We traveled from Lanquin to Rio Dulce in two legs, the first in a tourist shuttle, the kind that I often disparage. It was convenient and comfortable, and I liked it. There were only five of us in a vehicle big enough for 20 or more, so we spread out and admired the spectacular scenery from soft seats, through oversized windows. I know my budget will keep me from sliding down the slippery slope of luxury travel, but that one little stretch was nice.
The next leg made up for the luxury of the first. We were deposited at a major intersection, where the road down from the north meets the main road coming from the Atlantic port of Puerto Barrios. We waited for an hour or so for a bus that would take us on to Rio Dulce. The one we finally got had seen better days, and almost immediately we wondered whether it would even make it to our destination. As we drove, under the floor there was a very loud vibration.
It sounded to me like the drive shaft was hitting the undercarriage. At one point the driver got under the bus and pounded on something. That seemed to help for a couple hundred yards or so, then the noise and vibration returned as bad as ever. I tried to ignore the noise and pretend that my seat was a vibrating lounge chair. But I was afraid the drive shaft would come up through the floor and take off my legs, so I was unable to fully relax.
By the time we reached Rio Dulce we were more than ready to kick back on a riverside deck with a cold drink. I knew just the place. We went to a hostel where, for $2.50 a night, we got beds in a communal room on the second floor above a communal unisex bathroom. (Travel does, indeed, broaden one’s horizons.) But the main thing was the deck by the river. With drinks in our hands we watched the river traffic and thought about how grand life is.
Rio Dulce is the intersection of a road running north and south, and a river running east and west. A bustling and rather seedy settlement has grown up around the north end of the very long bridge. There are numerous docks, restaurants, bars and boat-related businesses catering to the yachters who sail up the 25 miles from the Caribbean. Some are just visiting, on part of a longer trip. But many more live here at least for part of the year.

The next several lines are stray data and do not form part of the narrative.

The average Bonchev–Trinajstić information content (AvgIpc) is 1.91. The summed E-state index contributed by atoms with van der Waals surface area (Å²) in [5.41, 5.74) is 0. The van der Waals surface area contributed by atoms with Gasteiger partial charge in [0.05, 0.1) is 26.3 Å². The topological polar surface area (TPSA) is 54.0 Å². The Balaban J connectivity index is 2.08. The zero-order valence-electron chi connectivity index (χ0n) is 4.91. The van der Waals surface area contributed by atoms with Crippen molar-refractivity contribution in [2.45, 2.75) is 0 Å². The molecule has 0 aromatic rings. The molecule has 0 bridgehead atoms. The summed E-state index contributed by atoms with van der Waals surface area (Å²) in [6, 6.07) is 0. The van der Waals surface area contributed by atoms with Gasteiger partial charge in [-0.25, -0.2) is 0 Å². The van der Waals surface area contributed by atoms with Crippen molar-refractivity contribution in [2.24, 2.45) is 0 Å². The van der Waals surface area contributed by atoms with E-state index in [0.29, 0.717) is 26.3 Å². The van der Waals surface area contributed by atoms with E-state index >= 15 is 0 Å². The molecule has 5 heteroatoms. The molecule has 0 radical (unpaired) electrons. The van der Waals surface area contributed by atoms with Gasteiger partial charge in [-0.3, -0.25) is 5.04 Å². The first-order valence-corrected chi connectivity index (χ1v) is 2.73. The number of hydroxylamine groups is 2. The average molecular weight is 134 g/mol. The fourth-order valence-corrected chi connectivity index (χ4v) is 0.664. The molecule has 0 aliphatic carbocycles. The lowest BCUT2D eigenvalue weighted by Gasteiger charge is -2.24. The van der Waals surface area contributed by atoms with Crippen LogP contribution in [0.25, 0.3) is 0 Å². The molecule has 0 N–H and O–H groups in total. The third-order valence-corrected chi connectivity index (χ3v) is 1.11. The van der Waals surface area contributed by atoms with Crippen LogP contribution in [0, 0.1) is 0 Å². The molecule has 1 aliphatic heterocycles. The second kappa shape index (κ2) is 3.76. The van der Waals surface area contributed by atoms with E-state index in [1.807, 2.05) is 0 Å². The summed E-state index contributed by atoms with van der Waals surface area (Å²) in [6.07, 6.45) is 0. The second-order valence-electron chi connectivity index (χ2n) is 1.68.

The boat people are quite different from the travelers one meets in other parts of the country. I suspect the boat people in Rio Dulce, particularly the regulars, are different from those in more upscale destinations, too. Like the port, many seem a bit seedy themselves. There are some real characters, and it doesn’t take much to start a stream of stories. (Getting them stopped, however, can be a challenge.)
Most of the activity around Rio Dulce is related to boats and the river, but about an hour away by bus along a dirt road is a marvel I had heard of, but had never been to–a hot waterfall. Anna Colleen and I decided to check it out.
The waterfall turned out to be one of the most amazing things I’ve ever experienced in Guatemala. Hot water cascades down an embankment of rocks, thick with mineral deposits, into a pool of cool water. It was the mother of all hot showers. As we bumped along on the way to the waterfall I said to Anna Colleen that I hoped the ride was worth it. As I stood under the waterfall, the hot water pounding on my back I thought to myself that it may be worth the price of a plane ticket. It was that good.
The next day we left Rio Dulce to go down the river to the town of Livingston at the mouth of the river. Livingston is pure Caribbean, very different from the rest of Guatemala. It is only reachable by water, either down the river or across the mouth of it from the port of Puerto Barrios.
We spent just a night there, then took the boat back up the river the next day, back to Rio Dulce. Overnight is usually enough in Livingston; the best part is the trip on the river.
Anna Colleen left today to go back over to the highlands. She is meeting a friend of hers who will be coming to Guatemala for the first time. With her experience of the past couple of weeks she is almost a veteran traveler here and will, I’m sure, be a good guide for her friend.
I intend to spend the next few days on a remote beach a few miles from Rio Dulce, along the southern shore of Lake Izabel. I have a new book and the place I will stay has hammocks. Sounds perfect.